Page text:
Bushcrafting shares a similar ethos as military gear. Bushcraft gear is typically “heirloom quality” with the side effect of being much heavier than other gear, especially ultralight gear. However, bushcrafters don’t typically carry that much weight. Even though they carry really heavy gear, they multi-use items and tools that allow them to create the items they need. This would not be possible without the time spent developing their skillset to use these tools. Knowledge weighs nothing and is not consumable. This is where much of the ultralight community could learn.
Ultralight backpackers cut weight in two ways. The first is minimalism; much like bushcrafters, ultralight backpackers try to carry as few items as possible. This is typically at the expense of comfort or convenience. They forego a stove and eat cold oats to save a half pound, they leave medical gear because they will be close enough to civilization and accept that gamble, and they wear the same stinky, dirty outfit every day because extra clothes add weight. Minimalism is often a necessary tenet of recon elements in order to maintain mobility. MACVSOG's sweater-only sleep system for example. If you need to carry 600+ rounds of ammo, you’ve got to cut weight somewhere.
The second way ultralight backpackers cut weight is finding lighter alternatives to the things they need or literally cutting down the size of those items. This could be cutting the handle off your toothbrush, using Smart water bottles instead of Nalgenes, cutting their sleeping pad below the waist, using a polycro ground cloth instead of Tyvek, or buying a $600 dyneema tent. These things typically cost a little comfort, convenience, and durability and a lot more money. But sometimes it’s a worthy swap. It might be wise to use a synthetic jungle bag instead of a wool blanket. Half the weight and similar heat retention when wet.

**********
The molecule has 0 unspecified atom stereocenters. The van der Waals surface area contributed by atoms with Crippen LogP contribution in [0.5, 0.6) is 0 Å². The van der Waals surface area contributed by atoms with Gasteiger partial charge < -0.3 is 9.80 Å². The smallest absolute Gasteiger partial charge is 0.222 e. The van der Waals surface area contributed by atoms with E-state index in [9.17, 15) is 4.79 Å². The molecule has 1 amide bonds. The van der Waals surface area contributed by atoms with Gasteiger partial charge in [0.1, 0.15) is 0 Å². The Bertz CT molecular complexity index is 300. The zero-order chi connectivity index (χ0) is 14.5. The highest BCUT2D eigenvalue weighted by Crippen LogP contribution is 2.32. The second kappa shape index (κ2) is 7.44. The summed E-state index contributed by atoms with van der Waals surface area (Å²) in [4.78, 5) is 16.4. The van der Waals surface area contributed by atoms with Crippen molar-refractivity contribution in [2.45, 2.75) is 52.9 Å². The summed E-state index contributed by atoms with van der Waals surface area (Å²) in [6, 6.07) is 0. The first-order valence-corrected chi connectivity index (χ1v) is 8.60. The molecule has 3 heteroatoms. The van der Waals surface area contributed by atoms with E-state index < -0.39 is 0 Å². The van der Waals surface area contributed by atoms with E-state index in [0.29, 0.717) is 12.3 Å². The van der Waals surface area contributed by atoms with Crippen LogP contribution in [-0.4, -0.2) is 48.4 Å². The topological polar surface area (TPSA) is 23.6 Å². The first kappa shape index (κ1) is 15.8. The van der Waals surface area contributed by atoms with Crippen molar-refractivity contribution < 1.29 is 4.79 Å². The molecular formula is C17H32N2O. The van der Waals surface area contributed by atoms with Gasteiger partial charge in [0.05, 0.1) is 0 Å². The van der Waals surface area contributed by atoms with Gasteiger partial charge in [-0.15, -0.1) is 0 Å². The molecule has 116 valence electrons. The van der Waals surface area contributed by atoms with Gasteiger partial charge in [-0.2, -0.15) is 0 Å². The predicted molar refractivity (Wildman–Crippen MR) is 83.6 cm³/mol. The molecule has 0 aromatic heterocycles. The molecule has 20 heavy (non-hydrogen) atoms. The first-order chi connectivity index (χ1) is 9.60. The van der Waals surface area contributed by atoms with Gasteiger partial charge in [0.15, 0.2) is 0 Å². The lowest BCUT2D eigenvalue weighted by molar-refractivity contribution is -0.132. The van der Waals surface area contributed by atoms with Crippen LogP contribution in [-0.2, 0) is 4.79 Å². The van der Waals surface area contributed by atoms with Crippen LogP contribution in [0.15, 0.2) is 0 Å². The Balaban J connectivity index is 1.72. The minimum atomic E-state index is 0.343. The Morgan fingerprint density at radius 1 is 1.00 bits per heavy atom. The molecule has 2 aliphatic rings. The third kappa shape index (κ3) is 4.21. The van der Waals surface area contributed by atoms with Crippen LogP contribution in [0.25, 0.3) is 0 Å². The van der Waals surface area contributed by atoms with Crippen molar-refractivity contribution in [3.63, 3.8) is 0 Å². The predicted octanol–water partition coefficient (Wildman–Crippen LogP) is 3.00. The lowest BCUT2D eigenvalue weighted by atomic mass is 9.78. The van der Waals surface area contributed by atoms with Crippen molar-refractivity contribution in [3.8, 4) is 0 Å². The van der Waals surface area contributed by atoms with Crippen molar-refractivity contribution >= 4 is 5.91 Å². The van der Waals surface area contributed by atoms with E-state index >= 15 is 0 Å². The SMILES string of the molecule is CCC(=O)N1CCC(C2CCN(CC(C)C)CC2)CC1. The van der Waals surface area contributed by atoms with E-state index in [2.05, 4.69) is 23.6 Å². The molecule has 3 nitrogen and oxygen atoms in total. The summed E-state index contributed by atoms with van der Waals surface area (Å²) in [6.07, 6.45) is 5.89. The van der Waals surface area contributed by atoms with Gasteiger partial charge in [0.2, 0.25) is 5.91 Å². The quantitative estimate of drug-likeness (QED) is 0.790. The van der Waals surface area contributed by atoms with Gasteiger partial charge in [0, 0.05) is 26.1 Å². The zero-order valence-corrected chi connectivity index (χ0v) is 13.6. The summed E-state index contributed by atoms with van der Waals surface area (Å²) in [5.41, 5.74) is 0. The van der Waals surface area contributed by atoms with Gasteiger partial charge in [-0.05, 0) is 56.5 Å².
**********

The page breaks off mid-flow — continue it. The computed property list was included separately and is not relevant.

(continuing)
So which is better suited for this “recce fad”? Bushcrafting or ultralight? You could probably see this coming: the answer is somewhere in the middle. I’ve gone down the rabbit hole of ultralight and explored bushcraft. I think it’s unwise to forego medical gear, and you might as well leave the polycro at home because it will just tear anyway. But also there’s no reason to carry flint and steel when BIC lighters and ferro rods are cheap and expedient. I know a waxed canvas tarp is practically indestructible, but the weight savings that modern textiles offer are immense.
Ultimately, bushcraft and ultralight backpackers are specialized focuses, doing what they do best. I’m not trying to change that. In order to optimize our backpacking/sustainment systems in light of the second amendment, we should borrow from both. Take advantage of the weight savings of modern materials, maybe cut your pad in half, consider reducing redundancies and adopting multi use items. But remember that knowledge weighs nothing and isn’t consumable. Invest in your skillset , acquire quality tools that will last. It doesn’t matter how much weight it saves if it can’t do the job you need it to do. Study both, keep what works.
For some excellent resources to learn about these styles, here are some YouTube pages we recommend.